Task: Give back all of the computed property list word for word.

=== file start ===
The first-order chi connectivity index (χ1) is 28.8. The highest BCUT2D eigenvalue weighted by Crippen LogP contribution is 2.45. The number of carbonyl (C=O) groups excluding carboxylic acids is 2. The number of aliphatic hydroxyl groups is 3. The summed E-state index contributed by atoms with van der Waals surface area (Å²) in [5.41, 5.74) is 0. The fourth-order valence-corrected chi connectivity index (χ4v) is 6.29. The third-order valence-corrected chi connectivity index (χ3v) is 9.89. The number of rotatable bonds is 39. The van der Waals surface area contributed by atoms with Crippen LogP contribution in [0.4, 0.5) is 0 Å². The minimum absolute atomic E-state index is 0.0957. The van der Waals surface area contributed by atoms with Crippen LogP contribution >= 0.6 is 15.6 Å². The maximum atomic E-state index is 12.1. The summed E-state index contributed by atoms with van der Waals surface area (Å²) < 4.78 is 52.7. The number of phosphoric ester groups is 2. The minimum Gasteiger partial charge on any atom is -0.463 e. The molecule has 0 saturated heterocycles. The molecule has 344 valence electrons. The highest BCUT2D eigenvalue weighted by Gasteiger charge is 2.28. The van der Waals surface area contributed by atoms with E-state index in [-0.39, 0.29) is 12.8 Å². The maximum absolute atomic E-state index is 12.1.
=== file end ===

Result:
The first-order chi connectivity index (χ1) is 28.8. The highest BCUT2D eigenvalue weighted by Crippen LogP contribution is 2.45. The number of carbonyl (C=O) groups excluding carboxylic acids is 2. The number of aliphatic hydroxyl groups is 3. The summed E-state index contributed by atoms with van der Waals surface area (Å²) in [5.41, 5.74) is 0. The fourth-order valence-corrected chi connectivity index (χ4v) is 6.29. The third-order valence-corrected chi connectivity index (χ3v) is 9.89. The number of rotatable bonds is 39. The van der Waals surface area contributed by atoms with Crippen LogP contribution in [0.4, 0.5) is 0 Å². The minimum absolute atomic E-state index is 0.0957. The van der Waals surface area contributed by atoms with Crippen LogP contribution >= 0.6 is 15.6 Å². The maximum atomic E-state index is 12.1. The summed E-state index contributed by atoms with van der Waals surface area (Å²) < 4.78 is 52.7. The number of phosphoric ester groups is 2. The minimum Gasteiger partial charge on any atom is -0.463 e. The molecule has 0 saturated heterocycles. The molecule has 344 valence electrons. The highest BCUT2D eigenvalue weighted by Gasteiger charge is 2.28. The van der Waals surface area contributed by atoms with E-state index in [-0.39, 0.29) is 12.8 Å². The maximum absolute atomic E-state index is 12.1.